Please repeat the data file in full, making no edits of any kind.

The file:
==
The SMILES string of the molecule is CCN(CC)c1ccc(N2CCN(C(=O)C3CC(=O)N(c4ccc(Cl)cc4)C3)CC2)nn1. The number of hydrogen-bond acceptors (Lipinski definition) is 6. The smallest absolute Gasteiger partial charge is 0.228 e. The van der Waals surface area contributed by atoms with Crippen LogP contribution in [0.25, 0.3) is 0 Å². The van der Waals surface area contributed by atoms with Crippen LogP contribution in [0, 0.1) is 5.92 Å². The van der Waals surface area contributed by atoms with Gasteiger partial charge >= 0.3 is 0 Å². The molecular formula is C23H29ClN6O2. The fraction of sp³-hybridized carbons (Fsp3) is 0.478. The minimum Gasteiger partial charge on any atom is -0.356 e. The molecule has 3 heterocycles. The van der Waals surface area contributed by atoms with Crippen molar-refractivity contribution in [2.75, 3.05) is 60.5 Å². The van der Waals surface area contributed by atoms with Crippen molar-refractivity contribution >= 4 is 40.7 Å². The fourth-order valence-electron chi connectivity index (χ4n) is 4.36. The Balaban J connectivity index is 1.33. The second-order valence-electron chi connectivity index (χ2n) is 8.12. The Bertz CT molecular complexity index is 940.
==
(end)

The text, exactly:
The SMILES string of the molecule is CCN(CC)c1ccc(N2CCN(C(=O)C3CC(=O)N(c4ccc(Cl)cc4)C3)CC2)nn1. The number of hydrogen-bond acceptors (Lipinski definition) is 6. The smallest absolute Gasteiger partial charge is 0.228 e. The van der Waals surface area contributed by atoms with Crippen LogP contribution in [0.25, 0.3) is 0 Å². The van der Waals surface area contributed by atoms with Crippen LogP contribution in [0, 0.1) is 5.92 Å². The van der Waals surface area contributed by atoms with Gasteiger partial charge >= 0.3 is 0 Å². The molecular formula is C23H29ClN6O2. The fraction of sp³-hybridized carbons (Fsp3) is 0.478. The minimum Gasteiger partial charge on any atom is -0.356 e. The molecule has 3 heterocycles. The van der Waals surface area contributed by atoms with Crippen molar-refractivity contribution in [2.75, 3.05) is 60.5 Å². The van der Waals surface area contributed by atoms with Crippen molar-refractivity contribution >= 4 is 40.7 Å². The fourth-order valence-electron chi connectivity index (χ4n) is 4.36. The Balaban J connectivity index is 1.33. The second-order valence-electron chi connectivity index (χ2n) is 8.12. The Bertz CT molecular complexity index is 940.